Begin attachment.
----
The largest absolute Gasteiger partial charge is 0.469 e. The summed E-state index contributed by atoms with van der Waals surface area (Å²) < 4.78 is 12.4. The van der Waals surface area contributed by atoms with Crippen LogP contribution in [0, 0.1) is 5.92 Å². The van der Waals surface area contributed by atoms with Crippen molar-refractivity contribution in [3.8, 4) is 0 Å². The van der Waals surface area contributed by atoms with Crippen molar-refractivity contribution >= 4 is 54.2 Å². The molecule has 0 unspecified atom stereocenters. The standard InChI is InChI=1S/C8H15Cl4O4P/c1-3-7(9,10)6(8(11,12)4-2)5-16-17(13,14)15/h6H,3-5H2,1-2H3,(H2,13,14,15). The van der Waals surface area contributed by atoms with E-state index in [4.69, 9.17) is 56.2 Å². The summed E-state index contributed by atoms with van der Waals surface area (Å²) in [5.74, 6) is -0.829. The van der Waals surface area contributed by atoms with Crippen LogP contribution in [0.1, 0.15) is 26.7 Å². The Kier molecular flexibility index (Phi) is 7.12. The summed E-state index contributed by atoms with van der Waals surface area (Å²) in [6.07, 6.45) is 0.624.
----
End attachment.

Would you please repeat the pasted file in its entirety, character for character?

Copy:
The largest absolute Gasteiger partial charge is 0.469 e. The summed E-state index contributed by atoms with van der Waals surface area (Å²) < 4.78 is 12.4. The van der Waals surface area contributed by atoms with Crippen LogP contribution in [0, 0.1) is 5.92 Å². The van der Waals surface area contributed by atoms with Crippen molar-refractivity contribution in [3.8, 4) is 0 Å². The van der Waals surface area contributed by atoms with Crippen molar-refractivity contribution >= 4 is 54.2 Å². The molecule has 0 unspecified atom stereocenters. The standard InChI is InChI=1S/C8H15Cl4O4P/c1-3-7(9,10)6(8(11,12)4-2)5-16-17(13,14)15/h6H,3-5H2,1-2H3,(H2,13,14,15). The van der Waals surface area contributed by atoms with E-state index in [4.69, 9.17) is 56.2 Å². The summed E-state index contributed by atoms with van der Waals surface area (Å²) in [5.74, 6) is -0.829. The van der Waals surface area contributed by atoms with Crippen LogP contribution in [0.1, 0.15) is 26.7 Å². The Kier molecular flexibility index (Phi) is 7.12. The summed E-state index contributed by atoms with van der Waals surface area (Å²) in [6.07, 6.45) is 0.624.